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Tertulia's July Staff Picks: 10 Books Coming Out That We Can't Wait to Read

Every month, we share the books we can't wait to read. From a cyberpunk detective tale by an unnamed Korean author, to a feverish coming-of-age story set in underground LA, to a Vietnam War refugee's memoir, there's something here for every reader.
Tertulia staff •
Jun 29th, 2023


All-Night Pharmacy by Ruth Madievsky (July 11)

I followed the author on TikTok awhile ago because of her amazing book recommendations. So, when she announced her debut novel about two co-dependent sisters where one mysteriously disappears after a explosive, drug-fueled night, I immediately added it to my TBR. This atmospheric coming-of-age story follows the unnamed narrator through LA's grimy, underground nightlife as she considers whether or not to find her sister. — Laurann Herrington

Counterweight by Djuna, translated by Anton Hur (July 11)

Book publisher Pantheon promises that this cyberpunk detective tale by the enigmatic Korean sci-fi writer Djuna (who's real name remains a mystery), will satisfy fans of Philip K. Dick, Squid Game, and Severance. That's a lot for any book to live up to, but if it can capture something of the unnerving, imaginative worlds that those stories conjure then this will be one of my books of the summer. — Emmanuel Hidalgo-Wohlleben

Elsewhere: Stories by Yan Ge (July 11)

As its title alludes to, this debut English language collection from Chinese writer Yan Ge explores feelings of displacement, alienation, and longing, through a series of stories which drift between reality and surreality. Ge has a knack for fluidly shifting between genres and I am really excited to see how she handles that with these new stories. — Emmanuel Hidalgo-Wohlleben

Nothing Special by Nicole Flattery (July 11)

This fun debut novel set in 1960s New York follows a teenage girl named Mae who drops out of school and somehow lands a once-in-a-lifetime job as a typist for Andy Warhol at The Factory. It promises to be a wild coming-of-age ride filled with art parties, underground nightlife and colorful characters during one of New York City’s most exciting eras. If that isn't enough, the book is endorsed by Sally Rooney. — Fernanda Gorgulho

Ripe by Sarah Rose Etter (July 11)

Sarah Rose Etter’s Ripe is the latest addition to the “woman vs. the void” genre of books – think Ottessa Moshfegh's My Year of Rest and Relaxation and Ling Ma’s Severance – that I love. The main character works a high-stress, cut-throat tech job in Silicon Valley as a literal black hole follows her around. Sounds bleak except Etter’s signature lush, lyrical writing and decadent wordbuilding is more than enough to draw a reader in and keep them around cover to cover. — Laurann Herrington

Open House by Robert Coover (July 24)

I've long been a fan of Robert Coover ever since stumbling across the hilarious, whimsical Gerald's Party. Open House looks to be just as original, crowded to the brim with memorable characters as a large cast descends upon a luxury New York penthouse for reasons unknown. This new metafiction, teetering between futuristic experimentation and literary homage, is one you definitely won't want to miss. — Sam Haecker


How We Do It: Black Writers on Craft, Practice, and Skill by Jericho Brown (July 4)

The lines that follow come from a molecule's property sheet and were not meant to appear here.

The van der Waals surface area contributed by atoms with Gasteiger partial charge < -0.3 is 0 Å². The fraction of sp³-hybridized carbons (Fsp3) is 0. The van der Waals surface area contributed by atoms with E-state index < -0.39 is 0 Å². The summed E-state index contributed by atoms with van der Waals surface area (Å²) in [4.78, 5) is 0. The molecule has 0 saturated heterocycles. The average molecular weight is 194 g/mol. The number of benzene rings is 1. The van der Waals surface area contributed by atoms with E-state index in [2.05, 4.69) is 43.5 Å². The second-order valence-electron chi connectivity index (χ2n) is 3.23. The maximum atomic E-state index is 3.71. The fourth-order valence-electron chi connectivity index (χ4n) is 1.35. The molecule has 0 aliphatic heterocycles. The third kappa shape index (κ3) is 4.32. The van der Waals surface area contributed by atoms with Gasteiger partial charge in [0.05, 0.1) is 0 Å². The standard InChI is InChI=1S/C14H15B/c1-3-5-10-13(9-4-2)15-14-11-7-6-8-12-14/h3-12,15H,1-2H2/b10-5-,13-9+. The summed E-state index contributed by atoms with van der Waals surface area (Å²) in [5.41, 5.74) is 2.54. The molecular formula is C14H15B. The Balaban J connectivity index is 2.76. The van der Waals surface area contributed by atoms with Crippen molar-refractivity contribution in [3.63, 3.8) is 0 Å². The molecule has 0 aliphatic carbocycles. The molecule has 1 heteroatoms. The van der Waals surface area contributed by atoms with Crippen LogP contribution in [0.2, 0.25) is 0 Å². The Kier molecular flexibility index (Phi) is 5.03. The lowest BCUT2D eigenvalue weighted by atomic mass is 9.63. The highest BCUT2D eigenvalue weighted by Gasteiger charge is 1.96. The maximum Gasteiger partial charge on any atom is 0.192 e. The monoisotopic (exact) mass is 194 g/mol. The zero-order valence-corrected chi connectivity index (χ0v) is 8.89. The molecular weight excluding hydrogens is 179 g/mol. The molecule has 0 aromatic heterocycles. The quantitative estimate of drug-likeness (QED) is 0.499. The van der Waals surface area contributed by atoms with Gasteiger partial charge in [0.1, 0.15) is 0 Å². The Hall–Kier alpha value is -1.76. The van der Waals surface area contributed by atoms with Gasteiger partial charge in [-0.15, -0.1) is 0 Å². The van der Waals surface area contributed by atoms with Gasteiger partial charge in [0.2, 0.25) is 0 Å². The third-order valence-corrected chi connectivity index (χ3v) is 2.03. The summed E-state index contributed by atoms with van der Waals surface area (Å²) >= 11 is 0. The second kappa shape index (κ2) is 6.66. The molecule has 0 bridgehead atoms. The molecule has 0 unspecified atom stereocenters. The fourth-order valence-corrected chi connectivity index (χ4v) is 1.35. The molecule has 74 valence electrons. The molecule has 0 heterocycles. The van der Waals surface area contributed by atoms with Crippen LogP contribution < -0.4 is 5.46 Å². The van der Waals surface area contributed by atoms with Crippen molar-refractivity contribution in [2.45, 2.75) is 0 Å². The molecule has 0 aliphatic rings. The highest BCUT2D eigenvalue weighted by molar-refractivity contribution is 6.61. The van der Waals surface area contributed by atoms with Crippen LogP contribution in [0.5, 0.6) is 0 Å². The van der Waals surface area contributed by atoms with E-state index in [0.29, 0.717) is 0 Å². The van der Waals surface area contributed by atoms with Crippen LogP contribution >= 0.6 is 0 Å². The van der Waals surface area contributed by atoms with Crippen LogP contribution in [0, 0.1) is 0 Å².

For anyone else who has been scouring the internet to find any craft books by Black writers, look no further than this thoughtful and inspiring anthology full of award-winning, literary greats such as Nikki Giovanni, Rita Dove, Jamaica Kincaid, Jacqueline Woodson, and more. Instead of just a step-by-step instructional manual, this book promises to challenge traditional ideas on craft and encourage emerging Black writers to hone their unique creative vision. — Laurann Herrington

Owner of a Lonely Heart: A Memoir by Beth Nguyen (July 4)

This memoir from award-winning author Beth Nguyen is a coming-of-age story that explores family bonds (or lack thereof) and feelings of belonging from her life growing up as a Vietnam War refugee in the Midwest. Being separated from her mother for the first 19 years of her life is central to her story, especially the separation's profound effect on her own experience of becoming a mother. I’m a mother-to-be and am preparing myself to be deeply moved by her look at childhood, daughterhood, and motherhood. — Romina Raimundo

The Heat Will Kill You First: Life and Death on a Scorched Planet by Jeff Goodell (July 11)

It’s hard to comprehend all the scary things coming for us when it comes to climate change. This new book by award-winning journalist Jeff Goodell, the author behind several well-received climate books, puts extreme heat close to, if not at, the top of that doom pile. Some may want to ignore reads like this, but I think putting blinders on is unhelpful – especially when you have an unrepentant optimist like Goodell to guide you. — Erica Landau

The Parrot and the Igloo: Climate and the Science of Denial by David Lipsky (July 11)

Lipsky has time and time again demonstrated his incredible range, from his early fiction, to his reporting on life at West Point, to his memoir on his conversations with the late David Foster Wallace. Now, he's turned his attention to the great story of this century, climate change, and more specifically, how and why a culture of climate denialism has proliferated through our culture. With Lipsky's track record, it's hard not to be excited about this one. — Emmanuel Hidalgo-Wohlleben

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